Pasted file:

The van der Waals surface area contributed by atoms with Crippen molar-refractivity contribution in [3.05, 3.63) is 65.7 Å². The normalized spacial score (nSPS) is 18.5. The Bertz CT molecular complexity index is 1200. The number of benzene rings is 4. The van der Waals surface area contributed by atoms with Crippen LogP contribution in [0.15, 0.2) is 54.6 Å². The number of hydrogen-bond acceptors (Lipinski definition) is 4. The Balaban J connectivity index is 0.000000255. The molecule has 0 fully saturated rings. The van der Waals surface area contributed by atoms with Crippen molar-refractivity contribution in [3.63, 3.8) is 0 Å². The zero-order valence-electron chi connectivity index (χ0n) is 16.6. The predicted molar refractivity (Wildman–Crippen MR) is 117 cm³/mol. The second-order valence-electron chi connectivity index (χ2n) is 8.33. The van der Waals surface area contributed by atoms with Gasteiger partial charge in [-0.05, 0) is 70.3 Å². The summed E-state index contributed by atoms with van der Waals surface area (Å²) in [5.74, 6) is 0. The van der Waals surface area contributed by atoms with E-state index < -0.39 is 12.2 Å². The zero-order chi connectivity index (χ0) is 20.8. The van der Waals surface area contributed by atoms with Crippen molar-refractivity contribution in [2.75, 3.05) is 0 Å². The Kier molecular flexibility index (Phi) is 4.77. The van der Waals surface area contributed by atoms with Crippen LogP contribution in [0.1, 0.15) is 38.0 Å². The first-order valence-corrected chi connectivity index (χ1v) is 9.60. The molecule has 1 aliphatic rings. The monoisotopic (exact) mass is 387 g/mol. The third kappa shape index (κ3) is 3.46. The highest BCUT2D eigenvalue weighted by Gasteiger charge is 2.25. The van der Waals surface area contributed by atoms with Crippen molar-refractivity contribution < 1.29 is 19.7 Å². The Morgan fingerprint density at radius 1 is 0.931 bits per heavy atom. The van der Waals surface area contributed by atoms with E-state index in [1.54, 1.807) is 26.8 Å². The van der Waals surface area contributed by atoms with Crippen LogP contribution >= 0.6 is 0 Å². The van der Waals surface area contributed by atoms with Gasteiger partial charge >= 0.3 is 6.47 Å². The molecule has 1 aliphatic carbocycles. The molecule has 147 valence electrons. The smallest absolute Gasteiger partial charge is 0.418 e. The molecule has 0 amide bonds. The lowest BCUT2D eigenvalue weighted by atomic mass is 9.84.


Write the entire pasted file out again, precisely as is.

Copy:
The van der Waals surface area contributed by atoms with Crippen molar-refractivity contribution in [3.05, 3.63) is 65.7 Å². The normalized spacial score (nSPS) is 18.5. The Bertz CT molecular complexity index is 1200. The number of benzene rings is 4. The van der Waals surface area contributed by atoms with Crippen LogP contribution in [0.15, 0.2) is 54.6 Å². The number of hydrogen-bond acceptors (Lipinski definition) is 4. The Balaban J connectivity index is 0.000000255. The molecule has 0 fully saturated rings. The van der Waals surface area contributed by atoms with Crippen molar-refractivity contribution in [3.63, 3.8) is 0 Å². The zero-order valence-electron chi connectivity index (χ0n) is 16.6. The predicted molar refractivity (Wildman–Crippen MR) is 117 cm³/mol. The second-order valence-electron chi connectivity index (χ2n) is 8.33. The van der Waals surface area contributed by atoms with Gasteiger partial charge in [-0.05, 0) is 70.3 Å². The summed E-state index contributed by atoms with van der Waals surface area (Å²) in [5.74, 6) is 0. The van der Waals surface area contributed by atoms with E-state index < -0.39 is 12.2 Å². The zero-order chi connectivity index (χ0) is 20.8. The van der Waals surface area contributed by atoms with Crippen molar-refractivity contribution in [2.75, 3.05) is 0 Å². The Kier molecular flexibility index (Phi) is 4.77. The van der Waals surface area contributed by atoms with Crippen LogP contribution in [0.1, 0.15) is 38.0 Å². The first-order valence-corrected chi connectivity index (χ1v) is 9.60. The molecule has 1 aliphatic rings. The monoisotopic (exact) mass is 387 g/mol. The third kappa shape index (κ3) is 3.46. The highest BCUT2D eigenvalue weighted by Gasteiger charge is 2.25. The van der Waals surface area contributed by atoms with Crippen molar-refractivity contribution < 1.29 is 19.7 Å². The Morgan fingerprint density at radius 1 is 0.931 bits per heavy atom. The van der Waals surface area contributed by atoms with E-state index in [1.54, 1.807) is 26.8 Å². The van der Waals surface area contributed by atoms with Crippen LogP contribution >= 0.6 is 0 Å². The van der Waals surface area contributed by atoms with Gasteiger partial charge >= 0.3 is 6.47 Å². The molecule has 1 aliphatic carbocycles. The molecule has 147 valence electrons. The smallest absolute Gasteiger partial charge is 0.418 e. The molecule has 0 amide bonds. The lowest BCUT2D eigenvalue weighted by atomic mass is 9.84.